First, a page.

Formby Living Offers the Most Something For You
Formby has a variety of properties available. From studio apartments to palatial residences, there’s something for everyone. This is a great part of the world.
Formby is a coastal town in the borough of Sefton, with an area of around 7 square miles (17 square kilometres). The town is built upon the west of a large flat area of land called the West Lancashire Coastal Plain. Formby’s highest point is within the sand dunes that separate the Irish Sea from Formby. However, these sand dunes are ever-changing in shape and formation, so there is no fixed point. The River Alt runs into the Irish Sea just south of Formby at Hightown.
The town is rurally landlocked; the land between Formby and the areas of Southport, Ormskirk and Liverpool is green belt land and is used for arable agricultural purposes. The areas around the urban fringe are drained by irrigation ditches and open areas get boggy in the winter months. Earth in urban areas is well drained, very loose and sandy.
The section of land between Formby and the coast is varied in vegetation, wildlife and terrain. This area includes pine forests (both natural and man-made), sand dunes, marram grass, deciduous woodland, seasonal ponds and lakes. Large areas of this land are protected by the National Trust.
Formby is in a temperate climate zone, with mild winters and warm summers. Formby’s coastline faces an ongoing threat from water-based erosion, with high tides washing away yards of sand dunes. In an attempt to stem this, in some years discarded Christmas trees are collected and planted by rangers and volunteers to help slow this effect.
It was from Ireland in about 960 AD that these Norsemen or Vikings first came to the west coast of Lancashire, initially trading or raiding and then settling. Tradition says that the Viking invaders failed to defeat the native Anglo-Saxons on the coast of Formby, so they sailed inland, up the River Alt, and attacked from the rear. Dangus Lane, on the east side of the village, is sometimes called Danesgate Land, being connected by local traditions with this incursion.
Formby Hall is a Grade II listed building dating back to 1223. It has traditionally been the home of the lords of the manor. Much of the land around it is now a golf course.
Formby Beach is the location of the first lifeboat station in the UK. It is believed to have been established as early as 1776 by William Hutchinson, the Dock Master for the Liverpool Common Council. Although no exact record has been found, the boat used is believed to have been a ‘Mersey Gig’. The last launch from the station took place in 1916. Remarkably, a film of this event survived. The foundations of the last of the lifeboat station buildings remain on the beach to this day. In 2016, the newly opened Wetherspoons pub in the town was named ‘The Lifeboat’ in honour of the original lifeboat station.
Formby is home to RAF Woodvale, a small RAF station to the north of the town. The airfield opened in 1941 and is a former Second World War fighter station with three active runways, the main runway being a mile in length. Today it is used by RAF for light aircraft and fighter training, as well as a few civilian aircraft. The station was also home to Merseyside Police’s helicopter, known as ‘Mike One’. The RAF station was also home to the last operational service of WWII fighter plane the Supermarine Spitfire. In 1957 the last Spitfire to fly operationally with British military markings took off from RAF Woodvale. Woodvale is also home to the Woodvale Rally, one of the biggest shows on an active MOD station in the North West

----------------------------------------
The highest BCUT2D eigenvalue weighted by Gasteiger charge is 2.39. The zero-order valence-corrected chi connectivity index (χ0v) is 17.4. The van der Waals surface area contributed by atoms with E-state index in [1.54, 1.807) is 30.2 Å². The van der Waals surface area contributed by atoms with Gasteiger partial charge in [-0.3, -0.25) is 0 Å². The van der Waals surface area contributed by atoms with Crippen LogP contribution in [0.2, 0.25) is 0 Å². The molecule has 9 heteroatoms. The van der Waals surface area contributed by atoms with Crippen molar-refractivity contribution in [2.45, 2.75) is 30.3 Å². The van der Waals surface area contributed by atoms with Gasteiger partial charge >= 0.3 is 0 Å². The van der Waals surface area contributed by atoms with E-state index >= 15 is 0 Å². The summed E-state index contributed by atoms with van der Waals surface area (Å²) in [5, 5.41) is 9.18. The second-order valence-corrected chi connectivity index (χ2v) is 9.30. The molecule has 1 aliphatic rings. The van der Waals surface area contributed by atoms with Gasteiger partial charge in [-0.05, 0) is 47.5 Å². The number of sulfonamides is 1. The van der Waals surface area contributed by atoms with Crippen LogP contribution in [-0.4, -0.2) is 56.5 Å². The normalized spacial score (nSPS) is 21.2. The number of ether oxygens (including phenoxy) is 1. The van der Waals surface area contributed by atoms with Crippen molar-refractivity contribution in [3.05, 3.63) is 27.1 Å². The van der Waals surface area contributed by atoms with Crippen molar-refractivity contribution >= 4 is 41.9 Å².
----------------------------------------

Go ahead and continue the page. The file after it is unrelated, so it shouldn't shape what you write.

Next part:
Formby is a town and civil parish in the Metropolitan Borough of Sefton, Merseyside, England, which had a population of 22,419 at the 2011 Census.
Historically in Lancashire, three manors are recorded in the Domesday Book under “Fornebei”, Halsall, Walton and Poynton. Cockle raking and shrimp fishing lasted into the 19th century. By 1872, the township and sub-district was made up of two chapelries (St Peter’s and St Luke’s), Birkdale township, the hamlets of Ainsdale and Raven-Meols and Altcar parish. Formby was built on the plain adjoining the Irish Sea coast a few miles north of the Crosby channel.
A commuter town for Liverpool, Formby is also a tourist destination with day trippers attracted to its beaches, sand dunes and wildlife, particularly the endangered red squirrel and natterjack toad. The area is conserved by the National Trust, and designated a Site of Special Scientific Interest.
Easy Commute to Liverpool or Southport
The main shopping area is known locally as ‘The village’, in which the town upholds an array of shops including a Boots, Card Factory and Savers, alongside some independent outlets. The majority of these shops are located along the streets of Chapel Lane and Brows Lane, which also contains a number of coffee houses, including Costa Coffee and Cafe Nero, banks, travel agents, estate agents and charity shops. This tree-lined Avenue runs for about a third of a mile, with shops either side of it. ‘The village’ further branches out onto Elbow Lane, Three Tuns Lane, Halsall Lane and School Lane, where more shops are located.
There are several other smaller shopping areas around Formby and Freshfield, mostly convenience stores and specialist outlets, such as an optician and a model shop. Formby also has a main post office and two smaller post offices.
National Trust – Formby
The town has several supermarkets including a Tesco, Marks & Spencer’s SimplyFood, Waitrose and Iceland. Formby has no major industries; however, there is a small industrial estate on the outskirts of the town, on which a McDonald’s is located. A recent study of the town showed that between 10%–30% of its residents commute to either Liverpool or Southport.